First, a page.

[MARMAM] New publication on fasting endocrinology in subantarctic fur seal pups

ddlafouine at free.fr ddlafouine at free.fr
Mon May 14 08:58:05 PDT 2012


Dear colleagues, 

We are pleased to announce that a new publication on fasting endocrinology in fur seals is now available in American Journal of Physiology . 


Delphine Verrier, Shannon Atkinson, Christophe Guinet, René Groscolas and John P. Y. Arnould. Hormonal responses to extreme fasting in subantarctic fur seal ( Arctocephalus tropicalis ) pups. Am J Physiol Regul Integr Comp Physiol 302:R929-R940, 2012. First published 8 February 2012; doi:10.1152/ajpregu.00370.2011 


Abstract 


Surviving prolonged fasting implies closely regulated alterations in fuel provisioning to meet metabolic requirements, while preserving homeostasis. Little is known, however, of the endocrine regulations governing such metabolic adaptations in naturally fasting free-ranging animals. The hormonal responses to natural prolonged fasting and how they correlate to the metabolic adaptations observed, were investigated in subantarctic fur seal (Arctocephalus tropicalis) pups, which, because of the intermittent pattern of maternal attendance, repeatedly endure exceptionally long fasting episodes throughout their development (1-3 mo). Phase I fasting was characterized by a dramatic decrease in plasma insulin, glucagon, leptin, and total l-thyroxine (T(4)) associated with reductions in mass-specific resting metabolic rate (RMR), plasma triglycerides, glycerol, and urea-to-creatine ratio, while nonesterified fatty acids (NEFA) and β-OHB increased. In contrast, the metabolic steady-state of phase II fasting reached within 6 days was associated with minimal concentrations of insulin, glucagon, and leptin; unchanged cortisol and triiodothyronine (T(3)); and moderately increased T(4). The early fall in insulin and leptin may mediate the shift to the strategy of energy conservation, protein sparing, and primary reliance on body lipids observed in response to the cessation of feeding. In contrast to the typical mammalian starvation response, nonelevated cortisol and minimal glucagon levels may contribute to body protein preservation and downregulation of catabolic pathways, in general. Furthermore, thyroid hormones may be involved in a process of energy conservation, independent of pups' nutritional state. These original hormonal settings might reflect an adaptation to the otariid repeated fasting pattern and emphasize the crucial importance of a tight physiological control over metabolism to survive extreme energetic constraints.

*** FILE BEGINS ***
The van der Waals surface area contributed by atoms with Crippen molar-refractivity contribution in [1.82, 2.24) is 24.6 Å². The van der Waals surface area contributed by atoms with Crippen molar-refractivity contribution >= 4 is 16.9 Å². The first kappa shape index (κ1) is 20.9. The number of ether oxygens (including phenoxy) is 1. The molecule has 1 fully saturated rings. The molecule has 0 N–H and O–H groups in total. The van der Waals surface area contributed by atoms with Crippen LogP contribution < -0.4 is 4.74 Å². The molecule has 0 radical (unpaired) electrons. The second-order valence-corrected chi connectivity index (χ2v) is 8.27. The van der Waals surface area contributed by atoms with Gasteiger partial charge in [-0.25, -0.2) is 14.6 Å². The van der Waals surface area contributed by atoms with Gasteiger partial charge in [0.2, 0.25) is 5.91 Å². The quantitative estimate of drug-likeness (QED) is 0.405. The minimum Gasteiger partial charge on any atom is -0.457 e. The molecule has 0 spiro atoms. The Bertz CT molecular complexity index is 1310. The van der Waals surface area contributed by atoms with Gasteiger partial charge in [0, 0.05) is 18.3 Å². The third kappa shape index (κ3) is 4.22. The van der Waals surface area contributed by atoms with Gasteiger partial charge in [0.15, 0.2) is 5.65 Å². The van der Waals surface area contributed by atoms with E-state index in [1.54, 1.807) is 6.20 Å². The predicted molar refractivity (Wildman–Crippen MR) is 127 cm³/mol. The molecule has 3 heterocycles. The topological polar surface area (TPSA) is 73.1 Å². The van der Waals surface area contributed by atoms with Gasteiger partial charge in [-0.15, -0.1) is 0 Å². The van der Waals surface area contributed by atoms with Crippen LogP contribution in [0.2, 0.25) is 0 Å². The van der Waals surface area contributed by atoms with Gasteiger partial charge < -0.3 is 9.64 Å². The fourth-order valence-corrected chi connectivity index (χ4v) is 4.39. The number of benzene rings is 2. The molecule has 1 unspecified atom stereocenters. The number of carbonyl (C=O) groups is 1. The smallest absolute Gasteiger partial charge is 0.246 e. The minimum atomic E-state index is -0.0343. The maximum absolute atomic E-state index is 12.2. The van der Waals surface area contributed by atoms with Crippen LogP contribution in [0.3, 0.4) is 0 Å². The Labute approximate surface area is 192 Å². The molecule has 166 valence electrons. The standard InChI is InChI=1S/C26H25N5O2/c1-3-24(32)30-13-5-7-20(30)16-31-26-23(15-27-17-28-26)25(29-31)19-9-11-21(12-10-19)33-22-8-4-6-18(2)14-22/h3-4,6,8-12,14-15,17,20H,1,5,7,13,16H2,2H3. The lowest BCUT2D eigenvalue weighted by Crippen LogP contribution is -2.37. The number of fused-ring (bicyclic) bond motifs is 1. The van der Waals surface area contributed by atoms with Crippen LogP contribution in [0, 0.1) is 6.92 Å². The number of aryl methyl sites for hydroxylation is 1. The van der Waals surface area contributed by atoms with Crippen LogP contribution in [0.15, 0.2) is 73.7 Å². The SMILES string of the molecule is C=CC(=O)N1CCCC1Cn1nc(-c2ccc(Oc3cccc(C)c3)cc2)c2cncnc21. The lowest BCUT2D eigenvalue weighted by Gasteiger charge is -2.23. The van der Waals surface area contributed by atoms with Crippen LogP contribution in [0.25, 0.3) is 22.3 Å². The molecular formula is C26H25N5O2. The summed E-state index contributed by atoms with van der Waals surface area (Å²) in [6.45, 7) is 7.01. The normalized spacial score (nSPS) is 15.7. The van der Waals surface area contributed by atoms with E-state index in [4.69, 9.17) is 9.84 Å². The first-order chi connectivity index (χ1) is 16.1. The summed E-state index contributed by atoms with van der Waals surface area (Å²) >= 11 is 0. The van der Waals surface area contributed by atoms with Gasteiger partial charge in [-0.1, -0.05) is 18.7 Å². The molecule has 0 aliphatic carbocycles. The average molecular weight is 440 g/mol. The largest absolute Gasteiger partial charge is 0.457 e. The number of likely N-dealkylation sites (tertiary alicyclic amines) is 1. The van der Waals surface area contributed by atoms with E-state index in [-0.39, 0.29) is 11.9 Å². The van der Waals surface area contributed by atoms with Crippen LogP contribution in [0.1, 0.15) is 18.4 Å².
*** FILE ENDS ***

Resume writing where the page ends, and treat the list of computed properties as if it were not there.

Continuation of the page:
Best wishes, 


Delphine 

-- 

Dr Delphine Verrier 
DVM, PhD 
Primate Centre and Ecology of Health Research Unit 
International Centre of Medical Research of Franceville (CIRMF) 
Po Box 769, Franceville, GABON 
Phone: +241 07 98 56 69 
Email: d.verrier at cirmf.org or ddlafouine at free.fr 
Skype: ddlafouine1 

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